Peter L Richardson
11/5/2002

*Ideological state apparatuses

Because Louis Althusser held that our desires, choices, intentions, preferences, judgements and so forth are the consequences of social practices, he believed it necessary to conceive of how society makes the individual in its own image. Within capitalist societies, the human individual is generally regarded as a subject endowed with the property of being a self-conscious ‘responsible’ agent. For Althusser, however, a person’s capacity for perceiving himself in this way is not innately given. Rather, it is acquired within the structure of established social practices, which impose on individuals the role (forme) of a subject. Social practices both determine the characteristics of the individual and give him an idea of the range of properties he can have, and of the limits of each individual. Althusser argues that many of our roles and activities are given to us by social practice: for example, the production of steelworkers is a part of economic practice, while the production of lawyers is part of politico-legal practice. However, other characteristics of individuals, such as their beliefs about the good life or their metaphysical reflections on the nature of the self, do not easily fit into these categories. In Althusser’s view, our values, desires and preferences are inculcated in us by ideological practice, the sphere which has the defining property of constituting individuals as subjects. Ideological practice consists of an assortment of institutions called Ideological State Apparatuses (ISAs), which include the family, the media, religious organizations and, most importantly, the education system, as well as the received ideas they propagate. There is, however, no single ISA that produces in us the belief that we are self-conscious agents. Instead, we derive this belief in the course of learning what it is to be a daughter, a schoolchild, black, a steelworker, a councilor, and so forth.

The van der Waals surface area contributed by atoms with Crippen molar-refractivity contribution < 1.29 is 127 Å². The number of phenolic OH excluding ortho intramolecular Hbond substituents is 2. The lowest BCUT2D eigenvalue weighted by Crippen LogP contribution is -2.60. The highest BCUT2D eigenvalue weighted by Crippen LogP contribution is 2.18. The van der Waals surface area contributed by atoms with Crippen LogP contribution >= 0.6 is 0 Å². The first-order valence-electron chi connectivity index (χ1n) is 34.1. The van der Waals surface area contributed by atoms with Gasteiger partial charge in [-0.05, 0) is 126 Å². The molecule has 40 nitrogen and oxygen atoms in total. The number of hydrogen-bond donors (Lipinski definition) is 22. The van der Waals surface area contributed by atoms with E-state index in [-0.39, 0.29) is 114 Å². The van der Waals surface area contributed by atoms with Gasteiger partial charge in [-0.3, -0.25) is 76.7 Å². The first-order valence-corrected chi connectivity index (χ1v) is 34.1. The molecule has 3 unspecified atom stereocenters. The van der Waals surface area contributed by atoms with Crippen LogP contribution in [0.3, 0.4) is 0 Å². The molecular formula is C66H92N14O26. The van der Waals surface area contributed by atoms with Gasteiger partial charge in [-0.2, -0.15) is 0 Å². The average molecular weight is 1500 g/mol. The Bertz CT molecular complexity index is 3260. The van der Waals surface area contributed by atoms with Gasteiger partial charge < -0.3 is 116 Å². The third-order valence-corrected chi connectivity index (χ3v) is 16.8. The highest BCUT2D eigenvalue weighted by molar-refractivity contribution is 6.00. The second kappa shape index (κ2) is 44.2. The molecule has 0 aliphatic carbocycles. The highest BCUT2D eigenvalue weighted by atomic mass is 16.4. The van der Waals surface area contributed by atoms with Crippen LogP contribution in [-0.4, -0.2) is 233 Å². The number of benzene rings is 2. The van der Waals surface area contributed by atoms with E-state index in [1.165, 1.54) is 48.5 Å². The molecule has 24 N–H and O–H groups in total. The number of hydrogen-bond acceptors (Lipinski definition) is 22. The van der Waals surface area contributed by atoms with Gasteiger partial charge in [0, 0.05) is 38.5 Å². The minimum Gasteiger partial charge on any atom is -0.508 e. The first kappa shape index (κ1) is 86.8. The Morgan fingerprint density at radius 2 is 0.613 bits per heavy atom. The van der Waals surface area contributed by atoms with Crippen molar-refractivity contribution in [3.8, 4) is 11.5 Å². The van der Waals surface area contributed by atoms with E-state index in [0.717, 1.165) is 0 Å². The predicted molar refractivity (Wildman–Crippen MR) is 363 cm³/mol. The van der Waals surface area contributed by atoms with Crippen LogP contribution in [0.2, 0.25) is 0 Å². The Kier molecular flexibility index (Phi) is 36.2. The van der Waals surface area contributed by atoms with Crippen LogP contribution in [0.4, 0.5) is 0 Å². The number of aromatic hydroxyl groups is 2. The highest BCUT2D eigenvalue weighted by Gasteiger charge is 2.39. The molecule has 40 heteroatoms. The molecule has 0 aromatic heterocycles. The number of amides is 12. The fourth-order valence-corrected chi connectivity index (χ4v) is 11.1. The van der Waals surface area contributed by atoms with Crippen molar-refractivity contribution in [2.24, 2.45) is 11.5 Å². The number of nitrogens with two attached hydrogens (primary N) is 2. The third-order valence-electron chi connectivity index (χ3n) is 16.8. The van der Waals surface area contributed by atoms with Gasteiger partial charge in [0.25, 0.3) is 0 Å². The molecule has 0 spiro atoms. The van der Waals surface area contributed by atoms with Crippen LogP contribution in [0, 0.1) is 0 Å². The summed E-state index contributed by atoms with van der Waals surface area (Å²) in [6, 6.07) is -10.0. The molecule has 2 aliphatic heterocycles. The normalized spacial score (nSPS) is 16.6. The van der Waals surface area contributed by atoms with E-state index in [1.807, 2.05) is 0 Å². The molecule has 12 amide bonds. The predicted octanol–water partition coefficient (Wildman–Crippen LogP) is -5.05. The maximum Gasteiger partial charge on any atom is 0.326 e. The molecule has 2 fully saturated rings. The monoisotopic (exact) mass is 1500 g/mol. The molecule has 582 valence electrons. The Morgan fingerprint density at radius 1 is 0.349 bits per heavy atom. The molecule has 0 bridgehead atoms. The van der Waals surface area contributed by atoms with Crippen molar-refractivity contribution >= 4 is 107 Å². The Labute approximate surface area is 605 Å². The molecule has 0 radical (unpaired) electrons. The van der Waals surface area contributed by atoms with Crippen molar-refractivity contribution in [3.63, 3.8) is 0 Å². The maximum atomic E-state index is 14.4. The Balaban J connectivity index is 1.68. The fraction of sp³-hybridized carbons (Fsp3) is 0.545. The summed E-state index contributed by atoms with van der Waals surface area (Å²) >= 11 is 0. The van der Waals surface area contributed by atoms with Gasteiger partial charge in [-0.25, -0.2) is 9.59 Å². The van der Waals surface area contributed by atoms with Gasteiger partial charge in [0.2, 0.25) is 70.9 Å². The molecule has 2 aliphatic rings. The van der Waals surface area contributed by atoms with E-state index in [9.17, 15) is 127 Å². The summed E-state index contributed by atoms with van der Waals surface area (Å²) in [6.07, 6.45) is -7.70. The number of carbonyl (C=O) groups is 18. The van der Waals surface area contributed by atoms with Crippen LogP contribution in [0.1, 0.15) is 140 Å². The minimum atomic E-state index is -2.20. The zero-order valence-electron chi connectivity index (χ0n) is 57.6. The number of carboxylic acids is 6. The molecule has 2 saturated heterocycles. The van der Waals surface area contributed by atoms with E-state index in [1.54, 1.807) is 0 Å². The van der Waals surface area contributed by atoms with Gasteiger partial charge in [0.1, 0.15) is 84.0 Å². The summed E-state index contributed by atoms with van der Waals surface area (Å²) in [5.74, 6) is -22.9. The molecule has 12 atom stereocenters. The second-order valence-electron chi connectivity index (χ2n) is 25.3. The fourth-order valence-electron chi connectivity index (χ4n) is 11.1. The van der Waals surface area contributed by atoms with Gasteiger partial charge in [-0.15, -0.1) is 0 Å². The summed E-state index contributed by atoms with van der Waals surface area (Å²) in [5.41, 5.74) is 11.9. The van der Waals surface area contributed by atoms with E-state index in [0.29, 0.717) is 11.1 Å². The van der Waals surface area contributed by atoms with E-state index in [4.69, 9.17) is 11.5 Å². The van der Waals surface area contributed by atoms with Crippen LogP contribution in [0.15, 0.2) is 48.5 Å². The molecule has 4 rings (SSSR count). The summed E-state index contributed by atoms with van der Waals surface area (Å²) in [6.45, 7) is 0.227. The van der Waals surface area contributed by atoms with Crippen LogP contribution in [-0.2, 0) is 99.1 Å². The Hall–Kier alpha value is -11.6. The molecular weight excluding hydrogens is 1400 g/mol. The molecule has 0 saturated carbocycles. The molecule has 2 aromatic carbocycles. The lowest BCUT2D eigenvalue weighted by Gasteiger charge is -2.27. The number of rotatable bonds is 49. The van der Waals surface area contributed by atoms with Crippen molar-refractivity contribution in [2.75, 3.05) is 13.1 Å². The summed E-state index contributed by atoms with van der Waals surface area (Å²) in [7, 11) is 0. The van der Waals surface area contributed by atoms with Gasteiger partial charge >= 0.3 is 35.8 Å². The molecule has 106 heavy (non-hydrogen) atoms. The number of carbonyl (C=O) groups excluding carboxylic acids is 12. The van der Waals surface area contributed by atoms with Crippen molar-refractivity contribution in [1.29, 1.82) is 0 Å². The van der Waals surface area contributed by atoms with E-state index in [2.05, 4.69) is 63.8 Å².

from:  http://en.wikipedia.org/wiki/Louis_Althusser

5 Responses to “A Deconstruction of “This Be The Verse,” by Philip Larkin”

  1. Joseph Says:

    You must be american. Only an over-earnest yank could have missed the point of larkin’s poem so spectacularly.

  2. peterrock12 Says:

    Well, actually yes, Joe, I am an American. Educate me: What do you think the point of Larkin’s poem is?

  3. jwthompson Says:

    Perhaps that we should cut ourselves some slack for being messed up. It is the human condition. Give a little grace to your parents too. They operated out of the culture that created them. The last two lines are definitely open to interpretation. Either hope for an early end and don’t procreate, or get out of the cycle by realizing it and don’t pass it on to your kids. I just see a lot of truth in it without getting all bummed out about it. And I can relate to it, quite a bit. :)

  4. Nick Says:

    What do you think about the structure of the poems? What could it signify?

  5. R Says:

    As I wrote somewhere else, I think Larkin is being quite playful. Also, what seems to be missed is that in the first stanza there is a double meaning. He is historically contextualising the poem. He is on the cusp of the swinging sixties, in it, but not part of it. ‘They fuck you up’ is also literal – your mother and father ‘fucked you into being, you didn’t come with the stork and, typical of the sixties kitchen sink dramas ‘they don’t mean to but they do. (no contraception)

    Also, this be the verse could be a rock lyric until Larkin’s mask slips and he comes out with the very literary ‘man hands on misery to man, it deepens like a coastal shelf’, then, quickly reverting to the persona he has created he, ‘Roger Daltry-like, shouts out ‘and don’t have any kids yourself’